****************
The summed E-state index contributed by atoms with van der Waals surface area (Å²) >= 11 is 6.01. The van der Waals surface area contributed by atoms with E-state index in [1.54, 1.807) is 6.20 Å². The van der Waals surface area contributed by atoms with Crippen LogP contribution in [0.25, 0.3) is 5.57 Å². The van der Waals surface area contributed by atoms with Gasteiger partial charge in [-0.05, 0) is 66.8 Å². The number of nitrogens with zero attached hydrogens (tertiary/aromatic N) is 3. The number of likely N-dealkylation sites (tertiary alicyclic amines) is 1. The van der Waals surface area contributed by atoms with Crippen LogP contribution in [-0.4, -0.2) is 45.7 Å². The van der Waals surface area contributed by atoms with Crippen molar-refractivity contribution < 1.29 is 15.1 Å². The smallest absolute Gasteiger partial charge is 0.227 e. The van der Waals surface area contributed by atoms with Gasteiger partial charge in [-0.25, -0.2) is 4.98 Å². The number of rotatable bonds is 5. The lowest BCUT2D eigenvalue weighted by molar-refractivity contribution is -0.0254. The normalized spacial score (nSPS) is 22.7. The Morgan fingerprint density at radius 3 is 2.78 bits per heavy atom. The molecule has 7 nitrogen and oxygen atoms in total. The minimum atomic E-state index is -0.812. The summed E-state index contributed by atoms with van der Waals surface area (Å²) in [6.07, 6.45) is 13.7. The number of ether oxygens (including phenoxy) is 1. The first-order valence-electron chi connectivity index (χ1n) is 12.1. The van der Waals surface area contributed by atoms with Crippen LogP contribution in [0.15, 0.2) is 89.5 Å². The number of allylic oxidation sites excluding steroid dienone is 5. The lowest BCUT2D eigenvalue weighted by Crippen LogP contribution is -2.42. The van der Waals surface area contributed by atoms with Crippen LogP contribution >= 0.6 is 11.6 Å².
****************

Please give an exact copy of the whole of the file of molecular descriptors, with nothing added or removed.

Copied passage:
The summed E-state index contributed by atoms with van der Waals surface area (Å²) >= 11 is 6.01. The van der Waals surface area contributed by atoms with E-state index in [1.54, 1.807) is 6.20 Å². The van der Waals surface area contributed by atoms with Crippen LogP contribution in [0.25, 0.3) is 5.57 Å². The van der Waals surface area contributed by atoms with Gasteiger partial charge in [-0.05, 0) is 66.8 Å². The number of nitrogens with zero attached hydrogens (tertiary/aromatic N) is 3. The number of likely N-dealkylation sites (tertiary alicyclic amines) is 1. The van der Waals surface area contributed by atoms with Crippen LogP contribution in [-0.4, -0.2) is 45.7 Å². The van der Waals surface area contributed by atoms with Crippen molar-refractivity contribution < 1.29 is 15.1 Å². The smallest absolute Gasteiger partial charge is 0.227 e. The van der Waals surface area contributed by atoms with Gasteiger partial charge in [-0.25, -0.2) is 4.98 Å². The number of rotatable bonds is 5. The lowest BCUT2D eigenvalue weighted by molar-refractivity contribution is -0.0254. The normalized spacial score (nSPS) is 22.7. The Morgan fingerprint density at radius 3 is 2.78 bits per heavy atom. The molecule has 7 nitrogen and oxygen atoms in total. The minimum atomic E-state index is -0.812. The summed E-state index contributed by atoms with van der Waals surface area (Å²) in [6.07, 6.45) is 13.7. The number of ether oxygens (including phenoxy) is 1. The first-order valence-electron chi connectivity index (χ1n) is 12.1. The van der Waals surface area contributed by atoms with Crippen LogP contribution in [0.15, 0.2) is 89.5 Å². The number of allylic oxidation sites excluding steroid dienone is 5. The lowest BCUT2D eigenvalue weighted by Crippen LogP contribution is -2.42. The van der Waals surface area contributed by atoms with Crippen LogP contribution >= 0.6 is 11.6 Å².